fantasy and science fiction book reviewsDue to my lack of restraint, and an attempt to make this essay a little more legible for the speed-readers, this week’s post features subject headings and bullet points.

Lists and awards

First, Samuel “How were you not already a Grand Master” Delany has officially been made a Grand Master by the SFWA.  Delany’s work, which deals with the light themes of human sexuality, class and hierarchy, and the frayed edges of civilizations, has consistently pushed the boundaries of SFF subject matter.

And now to the lists!  First we’ve got The Guardian’s lovely list of the best science fiction, which is really excitingly international and multicultural.  Then there’s Buzzfeed’s  list of the 12 greatest fantasy books of the year and the 14 greatest science fiction books.  They include some predictable entries (The Ocean at the End of the Lane, Ancillary Justice, and Maddaddam), but they’ve also got useful “Read if you like…” notes.  Then there’s a list of debut authors this year compiled by Wesley Chu.  More snarkily, BestFantasyBooks has published a list of the worst fantasy of the year (there’s amusing crossover between the best and worst lists. See: Jordan, Robert).

fantasy and science fiction book reviewsFor your short term reading pleasure, has posted their list of upcoming short fiction in December and January.  Kirkus Reviews also has another list of the best sci-fi, fantasy, and horror coming in December, which is rapidly drawing to its middle.

Articles and such

Here’s where I assemble the mostly-random articles and vaguely on-topic-ish things I read during the week.  The most impressive and exciting and inspiring thing I read this week was Daniel Jose Older’s essay in Apex: “Another World Waits: Towards an Anti-Oppressive SFF.”  He tells us that “We’re always writing about power,” which I happen to believe very much.  In lighter news, Cory Doctorow interviewed Terry Pratchett, and there’s really cute illustrations all over it.  Plus, Ursula “You’re my hero” LeGuin has a new interview at The Paris Review.  Fangirl-it-up, dudes.  Related to nothing at all, here’s article about the history of goblins and other critters at Wonders and Marvels.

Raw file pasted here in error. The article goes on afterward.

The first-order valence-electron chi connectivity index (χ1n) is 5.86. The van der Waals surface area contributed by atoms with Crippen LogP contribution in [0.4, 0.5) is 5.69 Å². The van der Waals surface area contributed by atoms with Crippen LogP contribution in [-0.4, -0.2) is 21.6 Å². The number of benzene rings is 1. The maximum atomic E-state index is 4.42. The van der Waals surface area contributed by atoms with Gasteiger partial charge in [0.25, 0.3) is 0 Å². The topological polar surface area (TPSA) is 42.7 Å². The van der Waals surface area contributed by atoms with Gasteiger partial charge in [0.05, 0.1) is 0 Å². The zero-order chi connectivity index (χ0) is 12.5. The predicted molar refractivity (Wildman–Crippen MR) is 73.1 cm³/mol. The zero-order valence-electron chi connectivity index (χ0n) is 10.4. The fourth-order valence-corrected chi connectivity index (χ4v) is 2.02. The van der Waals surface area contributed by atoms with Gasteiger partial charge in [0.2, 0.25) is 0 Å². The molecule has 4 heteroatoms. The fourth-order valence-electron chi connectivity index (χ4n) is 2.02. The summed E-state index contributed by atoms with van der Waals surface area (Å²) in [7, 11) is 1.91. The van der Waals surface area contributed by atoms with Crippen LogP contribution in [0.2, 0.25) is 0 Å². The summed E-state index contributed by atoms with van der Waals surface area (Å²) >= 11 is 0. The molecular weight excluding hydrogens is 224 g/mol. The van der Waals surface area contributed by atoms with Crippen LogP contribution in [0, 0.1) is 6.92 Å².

Writing and publishing

If you’ve ever thought about joining in the knock-down-drag-out world of publishing, consider this detailed comparison between self-publishing and traditional publishing written by Livia Blackburne, an author who has done both.  There are also some really interesting things happening in the digital publishing world, including the idea of moving novels.  Follow this link to see a video-preview of BlackJack: A Moving Novel, or follow this link to download it for your iPad.  More traditionally, Simon and Schuster is having a fairly massive audiobook giveaway every week in December, which is worth a like on Facebook.  On the topic of audiobooks, here’s a passionate and informed debate about the best audiobook version of Harry Potter: Stephen Fry versus Jim Dale (As an American: JIM DALE FOR THE WIN).

Things for your eyeballs


  • Alix E. Harrow

    ALIX E. HARROW, who retired from our blog in 2014, is a part-time historian with a full-time desk job, a lot of opinions, and excessive library fines. Her short fiction has appeared in Shimmer, Strange Horizons,, Apex, and other venues. She won a Hugo Award for her fiction in 2019. Alix and her husband live in Kentucky under the cheerful tyranny of their kids and pets. Find her at @AlixEHarrow on Twitter. Some of her favorite authors include Neil Gaiman, Ursula LeGuin, Lois McMaster Bujold, and Susanna Clarke.

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